Sure, a Jet’s Wings Need Scrubbing, But Its Guts Need a Flush, Too
Philip Joshua eases his chrome-rimmed Ford crew cab into mid-morning traffic on the tarmac at John F. Kennedy International Airport, keeping pace with a taxiing passenger jet. It doesn’t take much. We’re moving 5 miles per hour, if that, slowing even more for bumps on account of the 40 gallons of hot water in the trailer behind us. Also in tow is a 24-kilowatt generator and a mysterious black cart that could pass for a stadium speaker. Evidently, this setup is Pratt & Whitney’s EcoPower Engine Wash rig, and we’re on our way to bathe the business ends of a 767.
It’s not just for aesthetics: Keeping the compressor, turbine, and fan of a jet engine clean decreases fuel consumption by 0.5 to 1.5 percent — not a shabby X factor given commercial aviation’s projected global fuel bill of $132 billion for 2007. In the old days, airline mechanics simply used a fire hose. But in the ’90s, tighter environmental controls shunted engine washing to special pads in far-off corners of select airports. The process itself took too much time to be cost-effective. That’s where the EcoPower came in. Now, pony up $3,000 per narrow-body engine or $5,000 per wide-body and Pratt & Whitney will bring its closed-loop system to you, scrubbing away the atmospheric gunk and jet fuel residue in less than 90 minutes. So far, 40 airlines have signed up for the service. P&W engineers say that if all commercial aircraft got a regular engine cleaning, the industry would save more than 2billion pounds of fuel and about $836 million each year.
“Obviously you’re familiar with a high-bypass engine, right?” says Anupam Bhargava, the general manager of the EcoPower program, as we poke our heads into the inlet cowling of a General Electric CF6-80C2. I am now. Joshua and his partner, Carlos Arauz — both of whom can tell a GE CF6 engine from a PW4060 by sound, thank you — scurry to set up. They maneuver a round yellow manifold with four nozzles into the cowling, then connect a hose to the tank of hot water. Next they manhandle the cart into place below the exhaust and extend a black rubber tarp from beneath it. The nozzles will shoot a pressurized spray into the engine, scouring the blades of the turbine to a shine. The cart and the tarp will catch the H20 on its way out, keeping the tarmac clean.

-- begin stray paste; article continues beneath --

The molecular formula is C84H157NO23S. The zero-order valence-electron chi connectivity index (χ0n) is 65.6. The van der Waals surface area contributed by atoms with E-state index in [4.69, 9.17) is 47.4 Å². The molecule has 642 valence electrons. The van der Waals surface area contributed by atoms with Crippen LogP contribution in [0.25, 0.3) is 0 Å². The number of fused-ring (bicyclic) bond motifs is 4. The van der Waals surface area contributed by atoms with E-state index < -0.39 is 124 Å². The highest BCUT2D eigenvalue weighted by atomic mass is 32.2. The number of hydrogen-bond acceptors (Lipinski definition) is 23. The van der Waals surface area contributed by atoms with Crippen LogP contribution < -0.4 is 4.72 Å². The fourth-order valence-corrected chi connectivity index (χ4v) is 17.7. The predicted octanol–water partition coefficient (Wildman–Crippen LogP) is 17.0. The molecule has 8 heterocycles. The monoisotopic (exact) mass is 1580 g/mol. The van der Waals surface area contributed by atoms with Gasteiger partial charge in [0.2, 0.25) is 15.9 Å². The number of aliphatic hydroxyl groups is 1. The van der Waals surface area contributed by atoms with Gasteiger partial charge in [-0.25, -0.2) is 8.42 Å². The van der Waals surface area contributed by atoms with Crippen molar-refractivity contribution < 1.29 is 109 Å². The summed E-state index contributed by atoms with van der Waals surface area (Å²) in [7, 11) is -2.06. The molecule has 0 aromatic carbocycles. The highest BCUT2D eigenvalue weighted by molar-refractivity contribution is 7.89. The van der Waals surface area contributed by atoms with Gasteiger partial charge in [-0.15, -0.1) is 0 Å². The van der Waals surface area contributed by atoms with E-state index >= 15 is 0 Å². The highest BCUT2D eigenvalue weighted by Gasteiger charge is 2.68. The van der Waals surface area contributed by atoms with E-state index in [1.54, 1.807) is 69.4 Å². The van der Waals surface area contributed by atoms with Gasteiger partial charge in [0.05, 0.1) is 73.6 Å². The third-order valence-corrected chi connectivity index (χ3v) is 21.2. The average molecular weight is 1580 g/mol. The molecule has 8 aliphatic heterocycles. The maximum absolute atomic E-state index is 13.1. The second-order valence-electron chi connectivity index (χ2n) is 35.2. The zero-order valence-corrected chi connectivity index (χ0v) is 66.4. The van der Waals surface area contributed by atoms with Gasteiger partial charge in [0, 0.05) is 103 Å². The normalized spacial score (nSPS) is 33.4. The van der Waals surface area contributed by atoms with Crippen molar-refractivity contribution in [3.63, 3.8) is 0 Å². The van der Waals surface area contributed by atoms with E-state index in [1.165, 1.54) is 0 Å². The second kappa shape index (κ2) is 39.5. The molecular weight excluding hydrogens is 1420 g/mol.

Everything ready, Bhargava tosses me a set of ear protectors and reminds me to stay at least 30 feet away (lest my minced guts muck up this soon-to-be-pristine engine). The 767-300 belongs to North American Airlines, which runs a steady salvo of troop transports to Germany and the Middle East. Joshua spins a finger in the air, and the engine spools. The red belly light blinks. Wavy lines of heat emerge from the tail. A mist of water drifts into the black catchment. Sixty seconds later, Joshua slices one hand across his throat and the engine slows.
Arauz leans his upper body into the exhaust and emerges holding a plastic cup filled with black sludge — a heavy-metal cocktail of cadmium, lead, and arsenic. “Frankly, materials you don’t want in your groundwater,” Bhargava says. Joshua takes a sample with a digital probe, then punches the results into a laptop propped on the water tank. Rinse, repeat. By the third cycle, the water in the cup has lost its steely tinge.
In two days this engine will depart for Kuwait, embarking on another year of sucking its way through Arabian dust and the grit of a thousand thousand air miles. It takes Joshua and Arauz 15 minutes to pack up. As we pull away, I spot the only evidence that we’d been there: a fist-sized puddle of purified water.
December 20, 2007